Astronomers have discovered a swarm of galaxies orbiting a distant, ultra-bright galaxy that is forming stars at an intense rate, showing that early galaxies grew in dense environments.
Interactions with these satellites galaxies The central galaxy – called W0410-0913 – can feed gas and stars, helping it grow to 10 times its size. Milky Way. However, the researchers found that these galaxies do not cause as much chaos at W0410-0913 as scientists previously thought.
The results could reveal clues about how bright galaxies can become and how they might have quasi-stellar radio sources, or quasarsin active galactic cores fueled by starvation supermassive black holes.
These massive cosmic monsters feed on gas, dust, and even starsThey emit an enormous amount of light, often becoming brighter than every combined star in their host galaxy.
W0410-0913 is one of the brightest, most massive and gas-rich galaxies. Because it takes a long time for the light to travel from the galaxy to a land, we see it 12 billion years ago when the universe was less than 2 billion years old. They are part of a class of galaxies called “dust-shielded hot galaxies” or “hot dogs” for short.
These galaxies are so named because the large clouds of dust within them are heated by starlight and energy from the center Black holecausing the gas to glow and emit infrared light.
“Before they evolve into a full-fledged quasar, some galaxies are thought to go through a phase of very dusty and ‘active’ in terms of star formation and gas accumulation on central supermassive black holes,” team leader and ESO astronomer Michel Ginolfi said in a statement. statement (Opens in a new tab). “We set out to design an experiment to learn more about this transition.”
Not only did Ginolfi and colleagues want to study W0410-0913 in isolation. Looking at how the galaxy’s surroundings affect its evolution, the team set out to study a region of W0410-0913 that was 40 times as wide as the galaxy itself, using VLT’s Multi Unit Spectroscopic Explorer instrument.
“Observations have revealed that W0410-0913 is surrounded by a swarm of at least 24 smaller galaxies,” Peter Laursen, a researcher at the Cosmic Dawn Center in Denmark, said in the statement. These galaxies may help feed gas and stellar material to W0410-0913.
The team’s research revealed that W0410-0913 is located in a region of space that is at least 10 times the density of an average region in the universe. This finding supports previous research showing that hot dogs exist in dense cosmic environments.
Although seen as it was when the universe was less than an eighth of its current age, W0410-0913 has actually grown larger than our galaxy, Milky Way.
For a galaxy to grow to such a massive size so quickly while also feeding a supermassive black hole, it must have a steady supply of new material. Current thinking suggests that this matter is provided by the growing galaxy as it draws in gas, and even smaller satellite galaxies, with its enormous energy. gravity.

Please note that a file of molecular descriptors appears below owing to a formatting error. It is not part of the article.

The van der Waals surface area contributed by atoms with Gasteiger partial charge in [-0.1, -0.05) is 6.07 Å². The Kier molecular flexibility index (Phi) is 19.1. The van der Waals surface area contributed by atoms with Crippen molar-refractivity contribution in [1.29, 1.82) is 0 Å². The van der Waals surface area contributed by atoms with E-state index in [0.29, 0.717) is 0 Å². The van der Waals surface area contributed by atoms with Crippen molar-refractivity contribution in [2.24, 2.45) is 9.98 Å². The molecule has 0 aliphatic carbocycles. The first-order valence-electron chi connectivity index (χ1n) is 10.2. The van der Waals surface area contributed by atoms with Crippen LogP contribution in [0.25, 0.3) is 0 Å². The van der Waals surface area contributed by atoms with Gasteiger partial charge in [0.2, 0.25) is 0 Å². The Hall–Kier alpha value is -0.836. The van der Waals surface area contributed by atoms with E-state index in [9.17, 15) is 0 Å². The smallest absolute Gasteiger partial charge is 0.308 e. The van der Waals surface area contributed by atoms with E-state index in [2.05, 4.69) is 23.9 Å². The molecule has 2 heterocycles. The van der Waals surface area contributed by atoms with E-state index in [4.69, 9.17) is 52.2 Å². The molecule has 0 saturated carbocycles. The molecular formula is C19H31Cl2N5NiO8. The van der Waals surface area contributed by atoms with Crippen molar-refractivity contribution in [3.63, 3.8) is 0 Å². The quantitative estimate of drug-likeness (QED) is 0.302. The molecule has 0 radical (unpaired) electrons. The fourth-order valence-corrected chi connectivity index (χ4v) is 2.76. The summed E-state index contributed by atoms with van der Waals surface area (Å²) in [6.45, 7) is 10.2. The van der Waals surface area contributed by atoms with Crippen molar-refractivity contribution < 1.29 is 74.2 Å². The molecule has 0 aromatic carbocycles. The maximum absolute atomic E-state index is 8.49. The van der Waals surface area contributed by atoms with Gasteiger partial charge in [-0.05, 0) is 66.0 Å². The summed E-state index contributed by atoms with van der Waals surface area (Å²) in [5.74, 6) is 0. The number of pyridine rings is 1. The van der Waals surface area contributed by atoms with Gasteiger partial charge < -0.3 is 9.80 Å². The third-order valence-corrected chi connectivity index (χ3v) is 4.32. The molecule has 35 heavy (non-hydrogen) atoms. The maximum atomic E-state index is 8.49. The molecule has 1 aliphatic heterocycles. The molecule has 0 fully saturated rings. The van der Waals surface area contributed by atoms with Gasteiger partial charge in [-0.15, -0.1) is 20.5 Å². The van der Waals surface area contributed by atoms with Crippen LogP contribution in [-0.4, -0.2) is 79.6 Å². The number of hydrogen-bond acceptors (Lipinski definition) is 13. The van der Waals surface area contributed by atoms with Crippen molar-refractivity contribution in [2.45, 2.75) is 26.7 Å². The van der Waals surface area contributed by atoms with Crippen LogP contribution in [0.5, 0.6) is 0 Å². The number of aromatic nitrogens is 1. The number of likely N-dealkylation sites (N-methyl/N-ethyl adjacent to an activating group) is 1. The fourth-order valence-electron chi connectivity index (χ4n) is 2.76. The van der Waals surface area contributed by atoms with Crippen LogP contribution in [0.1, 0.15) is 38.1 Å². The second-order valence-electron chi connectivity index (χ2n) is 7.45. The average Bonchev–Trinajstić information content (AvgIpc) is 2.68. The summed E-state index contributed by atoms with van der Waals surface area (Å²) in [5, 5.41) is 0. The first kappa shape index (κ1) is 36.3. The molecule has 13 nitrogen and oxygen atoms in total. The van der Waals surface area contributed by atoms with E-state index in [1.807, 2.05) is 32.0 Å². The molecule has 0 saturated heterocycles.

The ultra-dense environments of hot DOG galaxies, which should raise the rate of galactic interactions, will also help with this feeding.
The history of violent interactions with other galaxies suggests that W0410-0913 must be a chaotic spectacle of gas clusters and runaway stars. But the data ALMA collected regarding the gas movement in this hot dog appears to paint a different picture.
Instead, the team found that W0410-0913 did not appear to be disturbed by interactions with companion galaxies much at all. Instead, the galaxy’s gas orbits in an orderly fashion around the central black hole, albeit at very high speeds – up to a million miles per hour (1.6 million km/h).
“However, despite the expected frequent mergers with other galaxies, these gravitational interactions are not necessarily destructive – they feed the central galaxy and spin the gas a little, but leave it practically intact,” Ginolfi said in the statement. “It’s a bit like throwing small pebbles at a plate of hard glass: you can scratch it, but you won’t break it.”
The team’s observations shed light on the processes behind the evolution of this rare and extreme group of hot, dust-obscured galaxies, suggesting that the interactions that form them may not always be as chaotic as previously thought.
“When we pair the results from two very different telescopes, we see a picture of how the most massive and dusty galaxies evolve,” Ginolfi said. “This type of galaxy, which is a vital stage in the transition from a dusty and star-forming galaxy to a quasar, tends to grow in very dense environments.”
The team’s research was published August 5 in the journal Nature Communications. (Opens in a new tab)